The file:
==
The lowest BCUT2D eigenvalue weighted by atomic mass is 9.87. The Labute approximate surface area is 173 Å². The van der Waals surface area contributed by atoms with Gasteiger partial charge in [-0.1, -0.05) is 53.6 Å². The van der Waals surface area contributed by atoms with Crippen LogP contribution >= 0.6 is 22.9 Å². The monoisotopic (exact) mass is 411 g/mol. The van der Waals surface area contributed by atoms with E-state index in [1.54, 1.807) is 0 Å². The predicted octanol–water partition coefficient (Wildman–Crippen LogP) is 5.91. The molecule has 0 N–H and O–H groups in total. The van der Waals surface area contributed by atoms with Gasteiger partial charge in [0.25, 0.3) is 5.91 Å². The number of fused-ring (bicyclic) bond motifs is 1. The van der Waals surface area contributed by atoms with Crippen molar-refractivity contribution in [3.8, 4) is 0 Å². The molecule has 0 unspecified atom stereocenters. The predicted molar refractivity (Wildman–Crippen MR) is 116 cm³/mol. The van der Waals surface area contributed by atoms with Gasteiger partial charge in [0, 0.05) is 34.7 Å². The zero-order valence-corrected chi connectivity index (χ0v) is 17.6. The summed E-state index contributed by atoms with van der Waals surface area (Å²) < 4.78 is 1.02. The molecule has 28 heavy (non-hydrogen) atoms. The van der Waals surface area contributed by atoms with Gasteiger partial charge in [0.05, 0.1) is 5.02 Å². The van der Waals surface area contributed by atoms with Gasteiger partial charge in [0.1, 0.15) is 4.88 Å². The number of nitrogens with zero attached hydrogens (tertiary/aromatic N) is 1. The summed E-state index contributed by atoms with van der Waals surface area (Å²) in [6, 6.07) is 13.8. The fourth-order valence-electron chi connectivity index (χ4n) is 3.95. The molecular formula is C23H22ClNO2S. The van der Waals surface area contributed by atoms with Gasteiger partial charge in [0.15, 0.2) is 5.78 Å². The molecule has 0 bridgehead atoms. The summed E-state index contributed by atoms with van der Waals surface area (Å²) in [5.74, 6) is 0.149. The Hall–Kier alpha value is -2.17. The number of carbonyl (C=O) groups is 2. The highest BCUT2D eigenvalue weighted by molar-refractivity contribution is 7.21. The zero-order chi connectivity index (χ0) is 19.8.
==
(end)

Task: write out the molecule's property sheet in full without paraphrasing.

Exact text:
The lowest BCUT2D eigenvalue weighted by atomic mass is 9.87. The Labute approximate surface area is 173 Å². The van der Waals surface area contributed by atoms with Gasteiger partial charge in [-0.1, -0.05) is 53.6 Å². The van der Waals surface area contributed by atoms with Crippen LogP contribution >= 0.6 is 22.9 Å². The monoisotopic (exact) mass is 411 g/mol. The van der Waals surface area contributed by atoms with E-state index in [1.54, 1.807) is 0 Å². The predicted octanol–water partition coefficient (Wildman–Crippen LogP) is 5.91. The molecule has 0 N–H and O–H groups in total. The van der Waals surface area contributed by atoms with Gasteiger partial charge in [0.25, 0.3) is 5.91 Å². The number of fused-ring (bicyclic) bond motifs is 1. The van der Waals surface area contributed by atoms with Crippen molar-refractivity contribution in [3.8, 4) is 0 Å². The molecule has 0 unspecified atom stereocenters. The predicted molar refractivity (Wildman–Crippen MR) is 116 cm³/mol. The van der Waals surface area contributed by atoms with Gasteiger partial charge in [0, 0.05) is 34.7 Å². The zero-order valence-corrected chi connectivity index (χ0v) is 17.6. The summed E-state index contributed by atoms with van der Waals surface area (Å²) < 4.78 is 1.02. The molecule has 28 heavy (non-hydrogen) atoms. The van der Waals surface area contributed by atoms with Gasteiger partial charge in [0.05, 0.1) is 5.02 Å². The van der Waals surface area contributed by atoms with Gasteiger partial charge in [0.1, 0.15) is 4.88 Å². The number of nitrogens with zero attached hydrogens (tertiary/aromatic N) is 1. The summed E-state index contributed by atoms with van der Waals surface area (Å²) in [6, 6.07) is 13.8. The fourth-order valence-electron chi connectivity index (χ4n) is 3.95. The molecular formula is C23H22ClNO2S. The van der Waals surface area contributed by atoms with Gasteiger partial charge in [0.15, 0.2) is 5.78 Å². The molecule has 0 bridgehead atoms. The summed E-state index contributed by atoms with van der Waals surface area (Å²) in [5.74, 6) is 0.149. The Hall–Kier alpha value is -2.17. The number of carbonyl (C=O) groups is 2. The highest BCUT2D eigenvalue weighted by molar-refractivity contribution is 7.21. The zero-order chi connectivity index (χ0) is 19.8.